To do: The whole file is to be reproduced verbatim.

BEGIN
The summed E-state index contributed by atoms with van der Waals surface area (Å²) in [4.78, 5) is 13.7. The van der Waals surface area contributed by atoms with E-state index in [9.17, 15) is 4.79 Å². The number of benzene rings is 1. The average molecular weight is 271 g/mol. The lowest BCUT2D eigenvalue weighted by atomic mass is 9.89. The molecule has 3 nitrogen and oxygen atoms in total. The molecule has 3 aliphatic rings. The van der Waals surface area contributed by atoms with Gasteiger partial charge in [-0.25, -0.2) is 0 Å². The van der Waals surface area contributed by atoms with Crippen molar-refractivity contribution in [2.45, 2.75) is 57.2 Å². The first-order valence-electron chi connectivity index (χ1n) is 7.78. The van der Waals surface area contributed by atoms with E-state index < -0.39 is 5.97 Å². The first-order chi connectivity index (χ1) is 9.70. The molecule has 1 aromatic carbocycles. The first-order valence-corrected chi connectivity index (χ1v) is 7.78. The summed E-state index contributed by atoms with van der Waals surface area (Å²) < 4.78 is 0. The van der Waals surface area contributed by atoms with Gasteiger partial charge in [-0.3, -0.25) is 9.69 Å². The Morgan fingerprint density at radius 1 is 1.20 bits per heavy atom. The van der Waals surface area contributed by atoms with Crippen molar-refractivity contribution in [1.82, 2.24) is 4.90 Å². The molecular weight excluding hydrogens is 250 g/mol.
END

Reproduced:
The summed E-state index contributed by atoms with van der Waals surface area (Å²) in [4.78, 5) is 13.7. The van der Waals surface area contributed by atoms with E-state index in [9.17, 15) is 4.79 Å². The number of benzene rings is 1. The average molecular weight is 271 g/mol. The lowest BCUT2D eigenvalue weighted by atomic mass is 9.89. The molecule has 3 nitrogen and oxygen atoms in total. The molecule has 3 aliphatic rings. The van der Waals surface area contributed by atoms with Gasteiger partial charge in [-0.25, -0.2) is 0 Å². The van der Waals surface area contributed by atoms with Crippen molar-refractivity contribution in [2.45, 2.75) is 57.2 Å². The first-order valence-electron chi connectivity index (χ1n) is 7.78. The van der Waals surface area contributed by atoms with E-state index < -0.39 is 5.97 Å². The first-order chi connectivity index (χ1) is 9.70. The molecule has 1 aromatic carbocycles. The first-order valence-corrected chi connectivity index (χ1v) is 7.78. The summed E-state index contributed by atoms with van der Waals surface area (Å²) < 4.78 is 0. The van der Waals surface area contributed by atoms with Gasteiger partial charge in [-0.3, -0.25) is 9.69 Å². The Morgan fingerprint density at radius 1 is 1.20 bits per heavy atom. The van der Waals surface area contributed by atoms with Crippen molar-refractivity contribution in [1.82, 2.24) is 4.90 Å². The molecular weight excluding hydrogens is 250 g/mol.